If you’re like many people, you look forward to making a household budget about as much as you do going for a routine doctor’s visit or taking your car in for maintenance. However, just as the doctor or the auto mechanic can avert disaster, so can a budget. By making one, you can tell if you’ve gone off track financially and can get yourself back on. Financial writer Lori Bamber advises thinking of a budget as your cash management plan.
Before you start your budget, sit down with your partner and discuss your financial goals. This gives you something to work toward. Having a goal in mind can give you the strength to walk away from the $250 pair of jeans you really like but don’t need. Credit counselor Laurie Campbell in an article at Bankrate.com recommended taping of picture of your goal to your credit card. That should give you reason to put the card back in your wallet.
Know Your Expenses
Keep track of your monthly expenses for three months. This means recording everything you spend money on each day. You might be surprised on how much the nickel-and-dime stuff adds up. Divide your expenses into the four categories of housing, work, living and personal. So, for example, under housing, you list your rent or mortgage, property tax, utilities, homeowners’ insurance, cable, Internet and phone. Living expenses include any debts you have, food, eating out, clothes, auto insurance, life insurance, cell phone, prescriptions, dry cleaning and pet expenses. Work includes transportation, lunch, day care, parking and business clothes. Personal expenses include entertainment, alcohol, gifts, donations, haircuts and education expenses.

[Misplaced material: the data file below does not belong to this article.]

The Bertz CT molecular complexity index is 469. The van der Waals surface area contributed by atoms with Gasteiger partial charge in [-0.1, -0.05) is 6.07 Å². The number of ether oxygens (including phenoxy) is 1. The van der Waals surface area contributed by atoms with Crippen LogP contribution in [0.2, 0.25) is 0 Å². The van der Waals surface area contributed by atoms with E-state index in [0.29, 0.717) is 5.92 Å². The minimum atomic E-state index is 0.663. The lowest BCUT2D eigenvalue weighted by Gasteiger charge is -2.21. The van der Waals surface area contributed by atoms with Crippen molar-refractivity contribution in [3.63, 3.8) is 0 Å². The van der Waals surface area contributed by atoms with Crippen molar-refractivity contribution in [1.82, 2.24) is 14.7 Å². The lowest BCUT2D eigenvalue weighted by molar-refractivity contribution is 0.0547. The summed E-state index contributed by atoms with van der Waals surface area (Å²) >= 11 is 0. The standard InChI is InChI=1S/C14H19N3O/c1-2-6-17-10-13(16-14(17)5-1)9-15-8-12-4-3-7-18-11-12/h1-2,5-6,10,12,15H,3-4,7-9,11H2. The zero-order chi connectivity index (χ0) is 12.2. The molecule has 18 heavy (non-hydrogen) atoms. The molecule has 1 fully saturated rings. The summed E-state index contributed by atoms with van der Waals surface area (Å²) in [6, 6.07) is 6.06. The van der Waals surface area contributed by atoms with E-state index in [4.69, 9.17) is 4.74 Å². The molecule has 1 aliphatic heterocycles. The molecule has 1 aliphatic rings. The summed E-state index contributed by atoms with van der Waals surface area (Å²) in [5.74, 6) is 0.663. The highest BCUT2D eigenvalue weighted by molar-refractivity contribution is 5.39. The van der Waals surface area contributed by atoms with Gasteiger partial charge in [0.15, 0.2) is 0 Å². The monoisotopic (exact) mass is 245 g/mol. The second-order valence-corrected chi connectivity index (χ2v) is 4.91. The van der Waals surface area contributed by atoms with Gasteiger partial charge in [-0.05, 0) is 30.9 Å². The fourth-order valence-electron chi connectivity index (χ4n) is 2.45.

Once you have everything laid out in front of you, start making decisions. A good way to begin is to get your expenses in the housing, work and living categories to around 60 percent of your gross income. You might have to cut some of your expenses to do this, such as cable TV and going to restaurants. Once you get your expenses to a manageable level, you have 40 percent of your income to work with. Put 10 percent into retirement savings, such as a 401k or an IRA. Put another 10 percent into emergency savings in case you or your partner has a health issue or loses a job. However, if you have debt that you need to pay off, do that before you start your emergency savings. Another 10 percent goes toward short-term savings. This is what you use to pay for a vacation, a car repair or a new appliance. The final 10 percent is the personal category. You should be able to have some fun with your bucks and spend them however you wish, but try hard to limit this to 10 percent of your income.
Don’t give up on your budget if you cannot seem to get your expenses down to 60 percent. Many items that you believe are not negotiable really are. If you can’t afford your rent or mortgage, move to a less expensive place. If your car payments are too high, sell your car and buy a cheaper model. The key to creating a sustainable budget is to balance your spending with your income, leaving you room for the unexpected and for your future.
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